Amarillo gun shop owners on credit card tracking

VIDEO: Amarillo gun shop owners on credit card tracking
Published: Mar. 13, 2023 at 10:07 PM CDT|Updated: Mar. 13, 2023 at 10:14 PM CDT
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AMARILLO, Texas (KFDA) - Visa, Mastercard, and Discover recently paused a decision to categorize purchases at gun shops.

The United States Government says the reason behind tracking gun shop purchases is to allow authorities to potentially see red flags, like larger ammunition purchases, which could prevent mass shootings.

While state attorney generals threatened legal action against Visa and Mastercard if they moved forward with their plan, local gun shops share predictions on what would happen to businesses if this law is implemented.

“I think most people will go with cash. They wont keep using credit card, at least the ones I’ve talked to, they wont use credit cards anymore, and they may cancel their credit cards,” says Jeff Gunslingers Owner, Jeff Srygley.

Gun store owners, customers, and even our local law enforcement aren’t happy about it.

“Those that are buying a gun with a credit card at a legitimate business are usually not the ones that are going out and doing mass shooting. They’re going out purchasing those for hunting or sport shooting or something of that nature,” says Potter County Sheriff, Brian Thomas.

Not only do they think it wont solve the targeted problem, but they also believe it is a violation of the Second Amendment.

“It violates our rights. It’s invasion of privacy. If they bought a package of beef jerky it would show that they bought something here at a gun store,” said Srygley.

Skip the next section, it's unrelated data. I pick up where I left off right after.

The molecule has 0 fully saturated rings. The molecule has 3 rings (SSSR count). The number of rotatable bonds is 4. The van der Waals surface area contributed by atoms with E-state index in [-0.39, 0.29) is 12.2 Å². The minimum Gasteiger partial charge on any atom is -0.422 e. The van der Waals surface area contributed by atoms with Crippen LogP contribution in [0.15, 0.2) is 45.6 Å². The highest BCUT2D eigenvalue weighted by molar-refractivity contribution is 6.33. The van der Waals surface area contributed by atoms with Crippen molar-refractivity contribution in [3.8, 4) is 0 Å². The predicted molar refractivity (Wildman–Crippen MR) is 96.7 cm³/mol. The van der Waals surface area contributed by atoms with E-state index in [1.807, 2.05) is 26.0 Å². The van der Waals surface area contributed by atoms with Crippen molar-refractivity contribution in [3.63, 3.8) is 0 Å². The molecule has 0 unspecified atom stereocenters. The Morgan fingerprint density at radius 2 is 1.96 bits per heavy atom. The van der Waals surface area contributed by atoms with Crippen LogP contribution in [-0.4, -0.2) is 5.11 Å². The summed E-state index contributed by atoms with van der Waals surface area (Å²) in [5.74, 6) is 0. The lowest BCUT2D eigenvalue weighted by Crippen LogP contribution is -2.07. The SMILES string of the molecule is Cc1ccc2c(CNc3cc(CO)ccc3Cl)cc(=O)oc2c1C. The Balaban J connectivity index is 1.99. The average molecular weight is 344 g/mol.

The reason behind tracking gun shop purchases is for the prevention of gun violence, some are asking, what is considered a large amount of ammunition?

“If you’re hunting dove, the national limit is is one in seven shots. You’re allowed 15 birds. So seven times 15. We shoot competitions at the Amarillo Gun Club; we shoot state tournament, that’s 200 rounds. You have at least 200 shells and that’s if you don’t practice,” says Srygley.

Law enforcement says the guns typically used in crime are either stolen or bought illegally.

“I just I don’t see the real purpose behind this. You’re targeting the wrong people. That just doesn’t make any sense whatsoever,” continues Thomas.

”If they are tracking us on these, what else are they going to start tracking us on? This is just a stepping stone,” said Srygley.

We will continue to track the status of where the implementation of this law stands, as there are about 400 million guns registered in the country.